A few weeks ago, a client of mine attended a webinar on editing your second draft that was taught by Allison K. Williams.
Allison’s the author of the forthcoming book Seven Drafts: Self-Edit Like a Pro from Blank Page to Book. FYI: I highly recommend you pre-order a copy of this book.
During this rave-worthy session, Allison said, “Our job in draft one is to gather the clay we’ll later shape into a story.”
I imagine she means that like a potter digging in the earth, we spend a lot of time during the first draft amassing words without really expecting them to do or be anything. We just need material. The only way to gather that clay is to write things down.
As I meditated on this line, I began to think about the various kinds of clay we gather during the writing process.
Of course, there are the words on the page, but what other clay must we stockpile? How does it help us shape the material we gather into something beautiful?
Whenever we start a project, whether it’s the first or the final draft, we must gather our courage.
The courage to believe we have something important to say.
The courage to tell the truth.
The courage to keep going even when our internal editor says, “Give up.”
The courage to finish when we’re afraid of success.
The courage to admit when we need to learn new skills.
The courage to start again without seeing our previous attempts as failures.
Each day that we show up, we demonstrate our belief in ourselves, the process, and our projects.
We amass courage by naming our fears and sitting with them, by trying again, by treating ourselves with kindness, and by reaching out to others when we’re feeling vulnerable.
As we build this courage and our word count, we mine the vein of imagination inside us.
Imagination is our ability to form new ideas and make new connections that are not perceived through our senses.
While we can use our logical mind to think up new ideas, imagination exists in the unconscious. It’s aligned with our intuition—the very wise part of us that makes decisions without rational thought.
To access your imagination, you have to do three things: schedule alone time, allow for boredom, and find ways to play.
You also have to clear your mind by slowing down and reducing distractions so that you’re ready to listen to what it has to share with you.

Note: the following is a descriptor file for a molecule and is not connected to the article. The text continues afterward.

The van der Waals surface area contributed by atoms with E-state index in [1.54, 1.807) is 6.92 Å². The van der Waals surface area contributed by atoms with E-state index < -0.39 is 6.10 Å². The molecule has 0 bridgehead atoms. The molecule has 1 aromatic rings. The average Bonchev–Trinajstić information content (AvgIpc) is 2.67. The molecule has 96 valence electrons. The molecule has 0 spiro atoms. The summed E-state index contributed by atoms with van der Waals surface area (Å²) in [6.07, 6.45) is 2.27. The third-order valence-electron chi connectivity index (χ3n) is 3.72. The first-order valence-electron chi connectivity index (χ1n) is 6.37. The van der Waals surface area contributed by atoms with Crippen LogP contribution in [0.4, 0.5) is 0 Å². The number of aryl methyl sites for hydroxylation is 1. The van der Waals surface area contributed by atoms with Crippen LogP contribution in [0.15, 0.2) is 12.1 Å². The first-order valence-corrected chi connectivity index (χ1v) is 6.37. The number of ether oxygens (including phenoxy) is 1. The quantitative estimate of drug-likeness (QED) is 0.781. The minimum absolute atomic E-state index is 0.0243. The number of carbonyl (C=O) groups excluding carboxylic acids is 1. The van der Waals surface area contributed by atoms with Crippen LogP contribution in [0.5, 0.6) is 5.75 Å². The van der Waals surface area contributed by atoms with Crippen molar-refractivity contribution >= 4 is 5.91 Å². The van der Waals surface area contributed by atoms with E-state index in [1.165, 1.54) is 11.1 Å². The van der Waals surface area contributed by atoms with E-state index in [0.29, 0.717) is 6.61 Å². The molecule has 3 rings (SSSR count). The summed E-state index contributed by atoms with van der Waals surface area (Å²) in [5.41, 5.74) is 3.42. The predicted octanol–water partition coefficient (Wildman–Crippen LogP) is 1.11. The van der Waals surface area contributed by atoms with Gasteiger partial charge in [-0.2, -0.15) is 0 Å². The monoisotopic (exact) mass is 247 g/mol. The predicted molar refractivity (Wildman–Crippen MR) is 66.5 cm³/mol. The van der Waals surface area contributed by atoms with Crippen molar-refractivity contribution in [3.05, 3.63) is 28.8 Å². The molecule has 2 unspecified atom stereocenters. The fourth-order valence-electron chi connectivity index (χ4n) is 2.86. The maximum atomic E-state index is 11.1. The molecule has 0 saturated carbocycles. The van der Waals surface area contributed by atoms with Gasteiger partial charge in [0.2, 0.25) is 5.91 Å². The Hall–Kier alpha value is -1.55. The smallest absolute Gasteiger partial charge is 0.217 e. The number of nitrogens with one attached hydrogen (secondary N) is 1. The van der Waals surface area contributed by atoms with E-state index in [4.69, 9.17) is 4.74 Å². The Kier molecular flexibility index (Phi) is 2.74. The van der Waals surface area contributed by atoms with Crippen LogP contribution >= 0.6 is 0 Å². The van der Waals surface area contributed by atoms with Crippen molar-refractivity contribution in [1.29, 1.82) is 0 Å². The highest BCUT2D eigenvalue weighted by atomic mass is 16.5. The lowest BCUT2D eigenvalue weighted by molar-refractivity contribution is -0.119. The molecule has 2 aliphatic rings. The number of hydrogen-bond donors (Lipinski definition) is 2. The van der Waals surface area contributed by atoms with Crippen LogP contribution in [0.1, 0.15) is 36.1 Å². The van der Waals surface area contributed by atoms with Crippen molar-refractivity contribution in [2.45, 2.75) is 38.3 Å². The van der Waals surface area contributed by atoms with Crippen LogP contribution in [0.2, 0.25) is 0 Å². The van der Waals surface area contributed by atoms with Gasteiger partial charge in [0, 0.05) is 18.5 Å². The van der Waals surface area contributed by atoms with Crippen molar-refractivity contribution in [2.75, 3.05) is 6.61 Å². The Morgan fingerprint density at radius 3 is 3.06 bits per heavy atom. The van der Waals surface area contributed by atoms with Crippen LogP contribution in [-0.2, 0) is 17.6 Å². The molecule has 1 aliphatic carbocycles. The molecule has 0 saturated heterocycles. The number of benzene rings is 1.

If your imagination feels far away from you, write a letter to it and ask what it wants. Pay attention to this message.
We know we’ve hit the vein of imagination when our stories wake us up in the middle of the night with a plot solution, or share an important idea while we’re in the shower, or when a character wants to deviate from our original plan.
Imagination is the power that fuels our writing and takes us into the state of flow where the work is easy, and we’re rewarded for our efforts.
What writer doesn’t love a story that talks to us and tells us what to do?
But sometimes imagination eludes us.
That’s where perseverance comes in. Perseverance, or continued effort in spite of difficulties, failures, or opposition, is the most essential clay of all. It’s born from courage and flexing it will bring your imagination back to you.
Perseverance is a practice, not a destination. It requires regular training and at times, coaching from loving friends. Its strength will determine whether you think about becoming a writer or you actually become one.
We persevere when something is meaningful, and the reward is valuable. For many people, getting published isn’t a big enough reward to overcome the inevitable rejections we all face.
That’s why I always tell writers to establish a personal intention for their projects and then gather a collection of affirmations they can rely on. It’s also why a writing community is so important.
Sometimes we get discouraged or we feel lost. A loving, supportive writing community can normalize your experiences and build you up when times are tough.
With each draft, we gather more of this clay. It’s the sustenance that helps us finish our projects. Because the writing life is about learning to live with discomfort, we can never have too much of it.
This is something I can personally attest to. As many of you know, I’ve spent the last three years working on my memoir: How Not to Die: A Memoir of Suicide, Rock-n-Roll, and Resilience.
I’m currently line editing the last fifty pages. Every time I start a draft, I experience a momentary burst of panic where I forget how to write. Then I gather my clay and begin.
The first fifty pages of this final draft were a major slog. Then I hit the vein of imagination and the next 150 flew by. Now, with fifty pages of line editing left, my pencil shakes as it hovers over each page. My stomach pinches inward, my neck muscles tighten.
“This is it,” I say, first with a hint of joy, and then a tinge of fear, and finally a helping of grief, because finishing means I have to let this story go for a while.
I’m experienced enough to know that submitting my book to agents isn’t the end of the revision process. There are more iterations to come.
When they arrive, I’ll follow Allison’s advice. I’ll gather my clay, having faith that each time I do, I’ll be a little closer to getting this book published.
So, how are you gathering your clay?
How is it helping you sustain your writing practice?